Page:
Ginkgo Biloba and Ocular Blood Flow in Primary Open-angle Glaucoma
|ClinicalTrials.gov Identifier: NCT02376114|
Recruitment Status : Completed
First Posted : March 3, 2015
Last Update Posted : March 3, 2015
|Condition or disease||Intervention/treatment||Phase|
|Glaucoma, Open-Angle||Drug: Ginkgo biloba Drug: Placebo to Ginkgo biloba||Phase 2|
Glaucoma is one of the leading causes of blindness. Glaucoma progression sometimes occurs despite apparent control of intraocular pressure. Therefore, there may be other factors involved in glaucoma progression in some patients. Evidence is mounting that glaucoma patients are more likely to have abnormal ocular blood flow and vasospasm compared to those without glaucoma. Also, a study showed that those with progressive glaucoma had decreased blood flow compared to those with stable glaucoma or healthy controls. Endothelin-1, a potent vasoconstrictor, may be involved in these blood flow abnormalities. If the dysregulation of blood flow is causally related to the progression of glaucoma, then therapies aimed at improving the regulation of blood flow may help to prevent this progression.
Ginkgo may be part of an effective treatment strategy for glaucoma because it has been shown to improve peripheral and cerebral blood flow. Other properties of Ginkgo that may aid in the treatment of glaucoma include antioxidant properties, inhibition of platelet activating factor, relaxation of smooth muscle, and neuroprotective properties. Ginkgo may be particularly useful in relaxing vasospasm. Two controlled trials have examined the effect of Ginkgo on ocular blood flow in healthy subjects. One randomized crossover trial found that 2 days of Ginkgo increased the end diastolic velocity in the ophthalmic artery compared to placebo. However, another trial found that 1 dose of Ginkgo had no significant effects on ocular blood flow parameters. In people with normal tension glaucoma, Park et al found that 4 weeks of Ginkgo increased peripapillary retinal blood flow. Two randomized controlled trials have examined the impact of Ginkgo biloba on visual field in people with normal tension glaucoma with conflicting results. Clearly, there is a need for more research on this topic.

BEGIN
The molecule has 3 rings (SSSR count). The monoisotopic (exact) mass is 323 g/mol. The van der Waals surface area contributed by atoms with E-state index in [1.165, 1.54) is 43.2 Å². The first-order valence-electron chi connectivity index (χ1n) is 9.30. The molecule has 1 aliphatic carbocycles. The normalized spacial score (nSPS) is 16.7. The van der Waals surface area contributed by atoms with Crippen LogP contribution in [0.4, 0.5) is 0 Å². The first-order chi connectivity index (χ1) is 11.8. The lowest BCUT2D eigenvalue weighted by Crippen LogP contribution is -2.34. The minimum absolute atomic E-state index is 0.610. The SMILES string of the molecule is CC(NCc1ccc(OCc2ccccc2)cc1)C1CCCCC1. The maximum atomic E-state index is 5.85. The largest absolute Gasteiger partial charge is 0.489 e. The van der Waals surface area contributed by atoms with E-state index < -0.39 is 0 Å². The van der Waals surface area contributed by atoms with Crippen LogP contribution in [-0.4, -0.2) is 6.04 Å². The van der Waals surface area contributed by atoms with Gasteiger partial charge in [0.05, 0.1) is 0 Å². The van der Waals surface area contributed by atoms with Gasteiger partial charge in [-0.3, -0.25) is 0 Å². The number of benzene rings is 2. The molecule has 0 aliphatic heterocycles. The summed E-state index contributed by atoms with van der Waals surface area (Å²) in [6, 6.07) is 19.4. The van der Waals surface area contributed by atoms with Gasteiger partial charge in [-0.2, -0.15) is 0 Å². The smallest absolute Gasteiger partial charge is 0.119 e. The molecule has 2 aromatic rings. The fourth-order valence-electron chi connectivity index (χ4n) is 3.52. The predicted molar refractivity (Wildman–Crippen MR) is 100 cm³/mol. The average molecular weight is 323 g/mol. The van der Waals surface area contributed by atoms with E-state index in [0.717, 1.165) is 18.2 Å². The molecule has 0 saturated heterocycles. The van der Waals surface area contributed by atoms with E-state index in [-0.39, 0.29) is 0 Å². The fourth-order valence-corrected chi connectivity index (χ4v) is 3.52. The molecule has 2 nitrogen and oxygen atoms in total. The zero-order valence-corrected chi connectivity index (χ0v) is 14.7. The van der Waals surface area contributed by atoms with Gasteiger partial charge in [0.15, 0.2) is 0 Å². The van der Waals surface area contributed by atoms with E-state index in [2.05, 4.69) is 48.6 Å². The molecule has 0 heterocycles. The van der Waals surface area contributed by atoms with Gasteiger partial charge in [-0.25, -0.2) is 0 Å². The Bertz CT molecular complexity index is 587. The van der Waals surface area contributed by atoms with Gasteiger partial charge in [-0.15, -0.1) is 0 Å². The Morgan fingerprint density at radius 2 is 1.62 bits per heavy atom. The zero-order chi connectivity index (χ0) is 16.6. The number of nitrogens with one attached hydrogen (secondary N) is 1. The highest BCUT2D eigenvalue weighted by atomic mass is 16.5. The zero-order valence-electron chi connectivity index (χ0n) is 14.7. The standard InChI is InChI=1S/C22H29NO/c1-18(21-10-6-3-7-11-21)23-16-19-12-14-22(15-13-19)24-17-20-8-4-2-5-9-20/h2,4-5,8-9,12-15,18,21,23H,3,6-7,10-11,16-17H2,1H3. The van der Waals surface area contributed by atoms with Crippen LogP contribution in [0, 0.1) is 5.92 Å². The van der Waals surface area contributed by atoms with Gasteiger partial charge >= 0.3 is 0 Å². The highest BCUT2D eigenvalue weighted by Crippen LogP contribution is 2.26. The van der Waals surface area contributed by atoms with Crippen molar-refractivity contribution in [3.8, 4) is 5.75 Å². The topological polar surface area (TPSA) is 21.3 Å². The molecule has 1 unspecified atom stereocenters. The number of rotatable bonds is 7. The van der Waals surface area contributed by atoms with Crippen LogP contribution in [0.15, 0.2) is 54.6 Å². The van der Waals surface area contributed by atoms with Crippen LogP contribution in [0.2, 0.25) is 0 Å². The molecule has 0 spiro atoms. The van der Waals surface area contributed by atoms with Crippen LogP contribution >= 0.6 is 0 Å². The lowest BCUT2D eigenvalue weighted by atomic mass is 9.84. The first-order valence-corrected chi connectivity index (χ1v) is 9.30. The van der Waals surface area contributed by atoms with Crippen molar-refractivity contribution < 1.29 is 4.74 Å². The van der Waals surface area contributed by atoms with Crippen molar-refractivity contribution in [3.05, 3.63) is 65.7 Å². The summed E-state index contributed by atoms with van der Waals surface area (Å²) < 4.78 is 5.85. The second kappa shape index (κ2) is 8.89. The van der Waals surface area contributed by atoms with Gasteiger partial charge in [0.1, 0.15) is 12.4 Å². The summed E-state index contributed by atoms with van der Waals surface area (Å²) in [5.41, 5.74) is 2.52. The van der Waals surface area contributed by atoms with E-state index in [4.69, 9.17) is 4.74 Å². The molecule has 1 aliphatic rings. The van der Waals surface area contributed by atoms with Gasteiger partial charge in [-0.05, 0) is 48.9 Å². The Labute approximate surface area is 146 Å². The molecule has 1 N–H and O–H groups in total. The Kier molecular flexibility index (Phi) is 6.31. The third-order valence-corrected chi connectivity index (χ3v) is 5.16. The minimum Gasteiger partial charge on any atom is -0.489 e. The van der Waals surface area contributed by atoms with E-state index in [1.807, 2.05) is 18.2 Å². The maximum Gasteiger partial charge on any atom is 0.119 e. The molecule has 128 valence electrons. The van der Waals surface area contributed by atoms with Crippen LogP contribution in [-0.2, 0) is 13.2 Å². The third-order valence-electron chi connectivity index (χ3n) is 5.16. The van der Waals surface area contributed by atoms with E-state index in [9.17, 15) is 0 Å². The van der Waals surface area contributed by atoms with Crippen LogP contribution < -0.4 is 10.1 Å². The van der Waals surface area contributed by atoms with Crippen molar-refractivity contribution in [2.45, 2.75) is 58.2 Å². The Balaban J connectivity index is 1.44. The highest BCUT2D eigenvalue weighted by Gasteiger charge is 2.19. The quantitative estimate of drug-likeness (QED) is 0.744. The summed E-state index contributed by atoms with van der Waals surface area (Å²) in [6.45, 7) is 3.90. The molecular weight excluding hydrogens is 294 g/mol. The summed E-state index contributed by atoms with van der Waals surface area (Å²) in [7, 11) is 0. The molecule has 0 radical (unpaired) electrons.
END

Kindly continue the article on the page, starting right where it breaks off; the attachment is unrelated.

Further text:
The goal of our study was to determine whether Ginkgo biloba would result in increased ocular blood flow, reduced vasospasm, and reduced endothelin-1 levels.
|Study Type :||Interventional (Clinical Trial)|
|Actual Enrollment :||19 participants|
|Intervention Model:||Crossover Assignment|
|Masking:||Double (Participant, Outcomes Assessor)|
|Official Title:||The Effect of Ginkgo Biloba on Ocular Blood Flow in Primary Open-Angle Glaucoma Patients: A Double-Blind Randomized Crossover Trial|
|Study Start Date :||August 2011|
|Actual Primary Completion Date :||February 2014|
|Actual Study Completion Date :||February 2014|
Patients receive Ginkgo biloba and then placebo afterwards.
Drug: Ginkgo biloba
The Ginkgo biloba extract that was used contained 24% ginkgo flavone glycosides and 6% terpene lactones (Vitamin Research Products, Carson City, Nevada). Patients took 60 mg of Ginkgo or a placebo twice daily by mouth for two weeks. The placebo consisted of 40 mg of corn starch. Ginkgo and the placebo were encapsulated to ensure identical appearance.
Patients receive placebo and then Ginkgo biloba afterwards.
Drug: Placebo to Ginkgo biloba
- Change in optic nerve head blood flow in the rim region as measured with the Heidelberg Retinal Flowmeter [ Time Frame: 4 weeks and 10 weeks ]Change in optic nerve head blood flow in the rim region as measured with the Heidelberg Retinal Flowmeter
- Change in retinal blood flow as measured by the Canon Laser Blood Flowmeter [ Time Frame: 4 weeks and 10 weeks ]Change in retinal blood flow as measured by the Canon Laser Blood Flowmeter
- Change in ocular pulse amplitude as measured with the Pascal Dynamic Contour Tonometer [ Time Frame: 4 weeks and 10 weeks ]Change in ocular pulse amplitude as measured with the Pascal Dynamic Contour Tonometer
- Change in peripheral vasospasm as measured during the cold provocation test using the Transonic Laser Doppler Flowmeter [ Time Frame: 4 weeks and 10 weeks ]Change in peripheral vasospasm as measured during the cold provocation test as measured using the Transonic Laser Doppler Flowmeter
- Change in endothelin-1 levels as measured by an enzyme-linked immunosorbent assay kit [ Time Frame: 4 weeks and 10 weeks ]Change in endothelin-1 levels as measured by an enzyme-linked immunosorbent assay kit
Please refer to this study by its ClinicalTrials.gov identifier (NCT number): NCT02376114
|Montreal, Quebec, Canada, H1T2M4|
|Principal Investigator:||Ellen Freeman, PhD||Maisonneuve-Rosemont Hospital|
|Principal Investigator:||Mark Lesk, MD||Maisonneuve-Rosemont Hospital|